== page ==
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Russia's Putin has a different kind of call with the White House

Following the first Biden-Putin phone meeting, the Russian leader no doubt noticed the dramatic change at the White House.
Image: Russian President Vladimir Putin visits Saint Petersburg
Russian President Vladimir Putin attends a concert in Saint Petersburg, Russia on Dec. 15, 2018.Mikhail Svetlov / Getty Images file

Donald Trump had so many phone meetings with Russian President Vladimir Putin, it's difficult to even imagine what all the Republican told his ally in Moscow. The calls we know about, however, were alarming enough.

Three years ago, for example, Trump's national security advisers specifically warned the Republican about what to say about Putin's re-election. Briefing materials included an all-capital-letters directive: "DO NOT CONGRATULATE." The then-American president was also encouraged to condemn Russia's poison-gas assassination attempt on British soil.

Trump ignored the guidance, did the opposite, and seemed a little too eager to make Putin happy -- part of an extensive record of Trump weakness toward the Kremlin.

Yesterday, Putin had his first phone meeting with President Joe Biden, and it's probably fair to say the Russian leader noticed the difference between the current American president and his predecessor. NBC News reported:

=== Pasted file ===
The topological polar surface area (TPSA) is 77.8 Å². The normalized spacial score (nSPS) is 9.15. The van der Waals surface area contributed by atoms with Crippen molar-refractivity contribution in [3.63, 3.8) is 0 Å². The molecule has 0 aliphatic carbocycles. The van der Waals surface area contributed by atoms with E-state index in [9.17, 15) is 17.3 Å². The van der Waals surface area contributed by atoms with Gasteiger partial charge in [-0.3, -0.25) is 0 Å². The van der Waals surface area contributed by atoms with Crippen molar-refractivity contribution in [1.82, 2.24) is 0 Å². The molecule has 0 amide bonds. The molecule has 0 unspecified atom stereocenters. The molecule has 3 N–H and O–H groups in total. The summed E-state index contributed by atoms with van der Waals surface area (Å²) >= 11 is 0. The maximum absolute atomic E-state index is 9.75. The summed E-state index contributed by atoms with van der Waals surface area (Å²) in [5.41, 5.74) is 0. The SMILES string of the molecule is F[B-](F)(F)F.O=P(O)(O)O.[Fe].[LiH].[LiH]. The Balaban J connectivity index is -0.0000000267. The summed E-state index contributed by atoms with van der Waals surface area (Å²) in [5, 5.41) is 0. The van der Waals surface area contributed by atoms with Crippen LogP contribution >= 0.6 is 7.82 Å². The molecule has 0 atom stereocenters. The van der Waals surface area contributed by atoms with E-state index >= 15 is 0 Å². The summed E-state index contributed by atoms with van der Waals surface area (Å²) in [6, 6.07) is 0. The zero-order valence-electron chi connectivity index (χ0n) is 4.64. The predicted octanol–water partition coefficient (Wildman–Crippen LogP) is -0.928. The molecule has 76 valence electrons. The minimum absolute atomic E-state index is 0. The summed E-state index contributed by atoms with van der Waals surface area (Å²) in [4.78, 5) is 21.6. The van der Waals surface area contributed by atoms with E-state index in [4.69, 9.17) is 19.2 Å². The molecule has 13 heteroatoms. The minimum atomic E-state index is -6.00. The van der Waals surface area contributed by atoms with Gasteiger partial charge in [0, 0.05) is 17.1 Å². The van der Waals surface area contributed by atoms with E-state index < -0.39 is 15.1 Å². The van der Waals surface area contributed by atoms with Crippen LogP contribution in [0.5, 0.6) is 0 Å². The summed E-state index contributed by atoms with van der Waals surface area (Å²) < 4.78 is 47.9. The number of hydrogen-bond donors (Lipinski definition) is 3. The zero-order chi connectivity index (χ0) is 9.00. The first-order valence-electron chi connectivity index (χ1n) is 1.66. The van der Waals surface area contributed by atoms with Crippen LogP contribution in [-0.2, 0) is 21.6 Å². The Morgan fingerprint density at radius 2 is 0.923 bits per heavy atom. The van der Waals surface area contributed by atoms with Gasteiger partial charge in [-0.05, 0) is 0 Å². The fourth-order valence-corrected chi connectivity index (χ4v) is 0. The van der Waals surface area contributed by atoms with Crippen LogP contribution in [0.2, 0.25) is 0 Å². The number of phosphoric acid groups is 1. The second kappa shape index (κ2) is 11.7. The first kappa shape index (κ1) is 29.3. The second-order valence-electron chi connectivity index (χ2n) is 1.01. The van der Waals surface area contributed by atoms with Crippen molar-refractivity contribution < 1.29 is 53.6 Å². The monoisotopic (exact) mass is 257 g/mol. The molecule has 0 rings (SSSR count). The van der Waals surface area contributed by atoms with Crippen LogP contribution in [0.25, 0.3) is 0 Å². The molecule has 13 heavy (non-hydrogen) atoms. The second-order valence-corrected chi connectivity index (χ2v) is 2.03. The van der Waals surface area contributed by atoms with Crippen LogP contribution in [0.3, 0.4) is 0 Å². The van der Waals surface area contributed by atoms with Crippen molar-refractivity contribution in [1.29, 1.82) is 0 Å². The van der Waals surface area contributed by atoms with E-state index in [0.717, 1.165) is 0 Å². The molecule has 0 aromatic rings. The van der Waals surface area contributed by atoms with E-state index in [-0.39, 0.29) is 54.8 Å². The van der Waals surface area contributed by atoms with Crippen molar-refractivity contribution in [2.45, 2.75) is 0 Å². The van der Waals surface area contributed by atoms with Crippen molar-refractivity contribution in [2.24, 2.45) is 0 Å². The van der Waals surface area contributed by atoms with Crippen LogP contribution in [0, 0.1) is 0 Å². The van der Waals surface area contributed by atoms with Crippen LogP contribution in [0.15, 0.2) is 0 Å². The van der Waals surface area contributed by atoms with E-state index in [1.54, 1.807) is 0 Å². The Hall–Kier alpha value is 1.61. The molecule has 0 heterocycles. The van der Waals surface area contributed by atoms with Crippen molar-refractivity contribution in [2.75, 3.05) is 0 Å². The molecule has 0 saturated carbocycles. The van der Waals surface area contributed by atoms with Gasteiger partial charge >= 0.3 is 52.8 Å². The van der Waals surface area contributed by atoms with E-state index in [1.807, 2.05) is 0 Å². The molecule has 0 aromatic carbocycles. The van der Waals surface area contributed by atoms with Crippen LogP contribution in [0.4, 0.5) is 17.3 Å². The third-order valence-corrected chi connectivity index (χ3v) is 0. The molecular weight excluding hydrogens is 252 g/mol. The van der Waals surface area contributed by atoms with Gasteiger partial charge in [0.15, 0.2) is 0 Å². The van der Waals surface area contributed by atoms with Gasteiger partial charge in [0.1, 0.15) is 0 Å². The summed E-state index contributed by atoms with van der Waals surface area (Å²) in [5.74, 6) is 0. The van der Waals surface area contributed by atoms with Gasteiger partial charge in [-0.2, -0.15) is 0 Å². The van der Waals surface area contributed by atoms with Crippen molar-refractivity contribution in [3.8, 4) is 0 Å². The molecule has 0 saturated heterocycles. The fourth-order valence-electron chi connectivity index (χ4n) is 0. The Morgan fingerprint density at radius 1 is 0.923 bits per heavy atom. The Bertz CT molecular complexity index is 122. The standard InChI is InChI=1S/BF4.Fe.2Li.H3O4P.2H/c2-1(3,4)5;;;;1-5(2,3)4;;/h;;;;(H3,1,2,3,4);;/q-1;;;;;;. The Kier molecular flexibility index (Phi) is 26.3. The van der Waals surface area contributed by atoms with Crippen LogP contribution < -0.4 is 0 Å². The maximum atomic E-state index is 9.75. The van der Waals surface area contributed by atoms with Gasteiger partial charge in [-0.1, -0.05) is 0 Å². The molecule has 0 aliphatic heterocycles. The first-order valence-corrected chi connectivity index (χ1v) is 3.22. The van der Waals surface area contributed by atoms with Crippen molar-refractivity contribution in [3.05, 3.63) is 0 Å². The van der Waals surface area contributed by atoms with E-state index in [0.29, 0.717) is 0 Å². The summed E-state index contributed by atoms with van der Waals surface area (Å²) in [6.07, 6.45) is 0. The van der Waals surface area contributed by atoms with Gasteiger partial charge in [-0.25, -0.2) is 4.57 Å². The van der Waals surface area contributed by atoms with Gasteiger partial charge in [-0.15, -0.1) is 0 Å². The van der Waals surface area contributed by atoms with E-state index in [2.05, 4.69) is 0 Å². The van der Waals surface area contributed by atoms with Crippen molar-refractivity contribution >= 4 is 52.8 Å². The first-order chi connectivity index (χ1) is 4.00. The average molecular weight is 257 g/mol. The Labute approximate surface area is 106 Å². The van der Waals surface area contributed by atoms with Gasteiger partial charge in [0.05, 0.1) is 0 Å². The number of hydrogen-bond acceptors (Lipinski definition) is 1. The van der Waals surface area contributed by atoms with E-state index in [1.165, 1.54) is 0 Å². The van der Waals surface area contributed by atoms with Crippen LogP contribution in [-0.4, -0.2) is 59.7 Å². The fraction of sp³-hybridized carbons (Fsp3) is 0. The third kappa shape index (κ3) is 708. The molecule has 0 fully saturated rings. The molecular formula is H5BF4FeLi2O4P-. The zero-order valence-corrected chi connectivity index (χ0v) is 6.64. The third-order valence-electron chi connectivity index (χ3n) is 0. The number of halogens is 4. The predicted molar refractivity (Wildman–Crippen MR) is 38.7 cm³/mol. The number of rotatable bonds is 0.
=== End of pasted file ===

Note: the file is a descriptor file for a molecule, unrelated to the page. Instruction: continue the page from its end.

Biden discussed a five-year extension to New START, the strategic arms reduction treaty, "agreeing to have their teams work urgently to complete the extension by February 5," the White House said. Biden also reaffirmed the U.S.'s "firm support for Ukraine's sovereignty," raised concerns over the Solar Winds hack on the federal government that has been linked by U.S. officials to Russia, and media reports of Russia placing bounties on U.S. soldiers in Afghanistan. In addition, Biden raised the issue of 2020 election interference and the poisoning of Russian opposition leader Alexey Navalny.

A Washington Post report summarized that Biden made "a hard pivot away from the deference" that Trump often displayed toward Russia, choosing instead to lay out "a bill of complaint" against Putin, "airing allegations of human rights abuses, cyberspying and more."

On the surface, none of this would be especially notable. An American president took a stand in support of American principles and priorities during a call with his Russian counterpart. It's entirely in line with expectations and diplomatic norms.

It is not, however, entirely in line with recent U.S. foreign policy. As a Vox report added, yesterday's Biden-Putin call "stands out for how different it was in both substance and tone from how Trump routinely spoke to Putin throughout his presidency — with deference and praise."

"Finally we have a president who will confront Putin on the real issues at hand," said Alina Polyakova, president of the Center for European Policy Analysis in Washington. "This was the wish list for everything that should have been discussed for the last four years, but wasn't."

Republicans aren't the only ones noticing that elections have consequences.